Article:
Random Thoughts On Parent-Teacher Conferences

Let’s be honest.  How many teachers (and parents for that matter) enjoy parent-teacher conferences?  I mean really, really enjoy them?  We don’t usually get to have conferences when things are going well.  Wouldn’t that be great, though?  Imagine that phone call:

“Hi, may I speak to Mrs. Jones?….I’m calling to see if you might be available to meet with your child’s teachers….Johnny is doing such a great job, we just wanted to sit down with you, and tell you how amazing we think he is!”

It’s more likely that the reason for the meeting is Johnny is failing classes, acting up, sleeping, bullying, or one of a list of issues that needs addressed.  It’s really no wonder nobody likes attending these meetings.

I’ve been thinking lately about how important these meetings are to the home-school connection.  When we create positive parent-teacher meetings, in spite of the negative topics discussed, we can strengthen our relationships with families.  Allow me to share some random thoughts about conducting positive parent-teacher conferences:

Start meetings with something positive and personal about the student

This could be the single most important aspect of a positive parent-teacher meeting.  Before the meeting officially begins, talk to the parents about something positive and personal about the student.  Ask about last night’s baseball game, or how the trumpet lessons are going.  Bring up the trip the family just took, or maybe the plans the student has for his summer.

Not only does this lighten the mood a little, it shows that you care about their child and have taken an interest in his or her life outside of school.  Oh, and if you can’t think of anything to discuss, that might be part of the issue!

Wait for it!

Wait time is important in parent-teacher conferences.  Parents deserve our full attention when they speak.  When we interrupt them or begin speaking immediately after they have finished, we are saying that what we have to say is more important than listening to what they have to say.

Be patient.  Listen with your ears and your eyes.  Spend a second or two absorbing what is said.  Let the parents know that you came into the meeting prepared to have a conversation, to listen, and to understand.

We’re on the same team!

Above all else, remember that we are all in this together.  Everyone in the meeting wants the same thing – the best for the student.  Although sometimes we disagree, we all want the student to be successful, happy, and eager to learn.  We have to remember, they are bringing us the best kids they’ve got!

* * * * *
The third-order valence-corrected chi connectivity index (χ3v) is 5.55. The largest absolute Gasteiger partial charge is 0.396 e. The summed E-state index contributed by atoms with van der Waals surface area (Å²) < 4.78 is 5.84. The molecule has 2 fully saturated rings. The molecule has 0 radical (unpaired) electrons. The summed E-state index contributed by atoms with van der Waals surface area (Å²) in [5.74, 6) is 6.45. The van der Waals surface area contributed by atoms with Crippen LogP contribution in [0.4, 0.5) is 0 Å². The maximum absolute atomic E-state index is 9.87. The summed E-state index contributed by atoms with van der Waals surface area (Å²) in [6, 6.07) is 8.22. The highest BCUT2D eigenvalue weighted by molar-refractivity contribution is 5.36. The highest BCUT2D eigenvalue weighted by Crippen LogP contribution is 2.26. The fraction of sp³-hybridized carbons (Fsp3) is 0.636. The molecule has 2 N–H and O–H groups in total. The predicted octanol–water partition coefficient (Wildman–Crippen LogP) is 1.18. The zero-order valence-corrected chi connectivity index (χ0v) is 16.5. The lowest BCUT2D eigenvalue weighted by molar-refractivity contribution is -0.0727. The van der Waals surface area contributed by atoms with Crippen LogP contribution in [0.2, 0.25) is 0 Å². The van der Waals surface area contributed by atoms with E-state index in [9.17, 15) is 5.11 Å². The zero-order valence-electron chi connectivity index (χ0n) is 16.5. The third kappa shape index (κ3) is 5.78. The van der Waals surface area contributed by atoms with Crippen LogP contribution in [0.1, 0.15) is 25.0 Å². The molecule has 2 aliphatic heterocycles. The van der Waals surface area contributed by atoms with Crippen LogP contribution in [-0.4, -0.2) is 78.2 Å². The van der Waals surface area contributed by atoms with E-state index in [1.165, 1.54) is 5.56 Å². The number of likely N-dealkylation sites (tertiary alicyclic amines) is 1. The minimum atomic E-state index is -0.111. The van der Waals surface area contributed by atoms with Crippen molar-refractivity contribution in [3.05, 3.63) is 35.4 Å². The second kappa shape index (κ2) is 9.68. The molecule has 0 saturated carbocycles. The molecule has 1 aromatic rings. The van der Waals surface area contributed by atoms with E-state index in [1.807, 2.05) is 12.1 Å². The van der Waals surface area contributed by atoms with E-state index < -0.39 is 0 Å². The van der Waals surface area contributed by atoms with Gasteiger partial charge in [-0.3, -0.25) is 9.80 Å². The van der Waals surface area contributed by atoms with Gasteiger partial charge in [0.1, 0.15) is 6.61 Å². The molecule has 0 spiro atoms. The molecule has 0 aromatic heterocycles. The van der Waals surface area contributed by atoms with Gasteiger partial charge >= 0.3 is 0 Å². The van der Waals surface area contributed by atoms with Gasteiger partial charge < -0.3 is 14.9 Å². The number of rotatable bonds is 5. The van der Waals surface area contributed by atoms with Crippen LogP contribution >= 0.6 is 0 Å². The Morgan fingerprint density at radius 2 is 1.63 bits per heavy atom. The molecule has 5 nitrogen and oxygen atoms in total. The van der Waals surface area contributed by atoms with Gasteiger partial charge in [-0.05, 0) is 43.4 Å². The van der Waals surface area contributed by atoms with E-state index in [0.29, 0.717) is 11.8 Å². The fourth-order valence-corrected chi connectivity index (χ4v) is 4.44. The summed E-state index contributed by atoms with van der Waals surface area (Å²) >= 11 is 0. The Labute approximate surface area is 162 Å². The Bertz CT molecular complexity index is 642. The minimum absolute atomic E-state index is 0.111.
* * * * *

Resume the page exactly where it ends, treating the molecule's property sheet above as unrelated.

Frame it with positive

Finally, end the meeting the same way you began – with something positive.  Let the parents know that you appreciate their time and you are dedicated to the success of their child.

 

 

“Burn Your Ships!”

 

Hernando Cortes (photo courtesy of Photobucket)

Hernando Cortes (photo courtesy of Photobucket)

In 1519, Spanish Conquistador Hernando Cortes landed on the shores of Mexico with 508 soldiers, 100 sailors, and 16 horses, determined to conquer the Aztec Empire, the Western Hemisphere’s most powerful nation.

According to legend, after reaching the shore, Cortes burned the ships to the ground.  He wanted his men to understand their options; win or die.  Retreating was not possible.  One can imagine the result of this action on Cortes’ men.  Knowing their options were limited, the soldiers would fight harder and with more determination.

The intriguing part of the story is not so much the determination of the Spanish soldiers, but the effect of the ship burning on the Aztecs.  After word of the ship burning spread, the Aztecs knew that the Spanish soldiers were literally fighting for their lives, and forcing a retreat was not an option.  The Aztecs were fully aware of the commitment the Spanish had made to victory.

Do They Know You’ve Burned Your Ships?

If you are a teacher, I believe that you have already burned your ships!  You are fully committed to the education of your students.  You pour your time, energy, and resources into teaching, and retreating is not an option.

But do your students know that you’ve burned your ships?  Have you told them that you are fully committed to them?  Do they know that you will never retreat?

Let your students know you won’t retreat:

  • Tell them they are important to you, not just as students, but as people!
  • LISTEN to them and treat them with respect.
  • Don’t accept their excuses.
  • Make it impossible for them to think you don’t care!
  • Help them find their passion.

I know there are other ways to show your students that you are committed to them. Share your ideas in the comments!